Wagga neighbours Kaitlyn Haran and Rachel Smith will never forget having their first babies in 2020.
Adelyn Smith, aged 15 weeks, and Zoey and Luna Haran, aged three months, were all born into a world changed by the pandemic.
Their mothers turned to each other for support during the uncertainty of lockdown, in which usual nurses' visits and doctors' appointments were moved or cancelled.
"We found there were other people that were in the same situation feeling extremely isolated and alone," Mrs Smith said.
Mrs Smith and Mrs Haran started a Facebook group, "Wagga Babies 2020", for other women facing similar challenges, which has grown to 128 members in only a couple of weeks.
Mrs Haran said her pregnancy was considered high-risk, but her weekly check-ups had to be cancelled because of the virus.
"I actually got transferred to Canberra when I was 31 weeks. And that's when COVID-19 stared ramping up completely. My mum had driven from Newcastle to Canberra hospital because I thought I was giving birth," she said.
Then [the hospital] told her, 'No, the rules have changed in the last hour. You have to leave the hospital'. So she drove all the way back in one day.
"I just cried and cried and cried. My husband's amazing ... but sometimes you just want your mum."
Mrs Smith, whose father is battling cancer, said baby Adelyn only met her grandparents for the first time in July.
"My mum cried. It was really hard for me to watch my dad," Mrs Smith said.
"And then I spoke to my aunt about it who went through breast cancer six years ago. She said he probably doesn't feel like he can acknowledge her because he doesn't have the strength to do anything with her."
She and Mrs Haran agreed there was strength to be found in other new mothers during this unforgettable year.
"We all know we're in it together ... and if everybody can reach out to somebody, that will help in a big way," Mrs Smith said.
Things have been quite different for the Riverina's Juanita Cox, whose new baby Chloe is her fifth child.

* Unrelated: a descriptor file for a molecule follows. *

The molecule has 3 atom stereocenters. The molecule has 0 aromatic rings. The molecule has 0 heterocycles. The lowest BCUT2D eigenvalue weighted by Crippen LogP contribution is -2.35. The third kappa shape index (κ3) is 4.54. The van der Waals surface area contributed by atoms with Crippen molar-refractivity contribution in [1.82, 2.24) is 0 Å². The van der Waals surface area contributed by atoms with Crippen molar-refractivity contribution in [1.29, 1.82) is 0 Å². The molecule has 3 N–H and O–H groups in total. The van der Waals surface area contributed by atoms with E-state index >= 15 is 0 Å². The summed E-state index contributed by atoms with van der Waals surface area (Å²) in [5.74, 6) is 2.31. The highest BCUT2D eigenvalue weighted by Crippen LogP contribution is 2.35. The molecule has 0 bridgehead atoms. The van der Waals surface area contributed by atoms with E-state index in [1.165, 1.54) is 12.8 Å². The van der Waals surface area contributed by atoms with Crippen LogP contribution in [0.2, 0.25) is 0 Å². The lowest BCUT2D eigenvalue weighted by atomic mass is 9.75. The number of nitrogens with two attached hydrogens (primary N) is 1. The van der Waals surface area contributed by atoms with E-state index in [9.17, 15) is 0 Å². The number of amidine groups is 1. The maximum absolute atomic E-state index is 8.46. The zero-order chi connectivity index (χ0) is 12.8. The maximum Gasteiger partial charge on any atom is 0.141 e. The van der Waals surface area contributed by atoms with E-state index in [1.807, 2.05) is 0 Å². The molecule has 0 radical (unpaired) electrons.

"[Coronavirus] hasn't affected things to a great extent for me, probably because she is number five," Mrs Cox said.
"So some of the services that people would usually make use of, especially with your first and second babies, like having the child health nurses visit, I didn't have a need for them anyway."
Mrs Cox said the pandemic had given her more time to spend at home, where she would usually be out with her four older children for their homeschooling activities.
"I didn't have to be out and about with a baby ... The older kids new we couldn't be out so we've all been at home. Which has made the transition of having a baby a lot easier," she said.
"Getting out with a new baby can be hard work."
Mrs Cox said she had been able to join in on an online Zoom meeting run by the Australian Breastfeeding Association.
"Because it was available online I was able to get to that when Chloe was born," she said.
"Maybe you wouldn't get out to a breastfeeding group meeting so early with a newborn, but because it was online a couple of us were able to access it even more so."
The Australian Breastfeeding Association's Wagga and Riverina group leader Ashley Pattison said new mothers needed additional support during the COVID-19 emergency.
"There is that lack of availability of face-to-face contact during this pandemic and mums do find that to be challenging," Ms Pattison said.
"We have found that there are increased number of calls to our hotline.
"And as a not for profit organisation we try to offer as much support as we can locally. We are here to support all mums and once the pandemic is over we will be back to creating groups."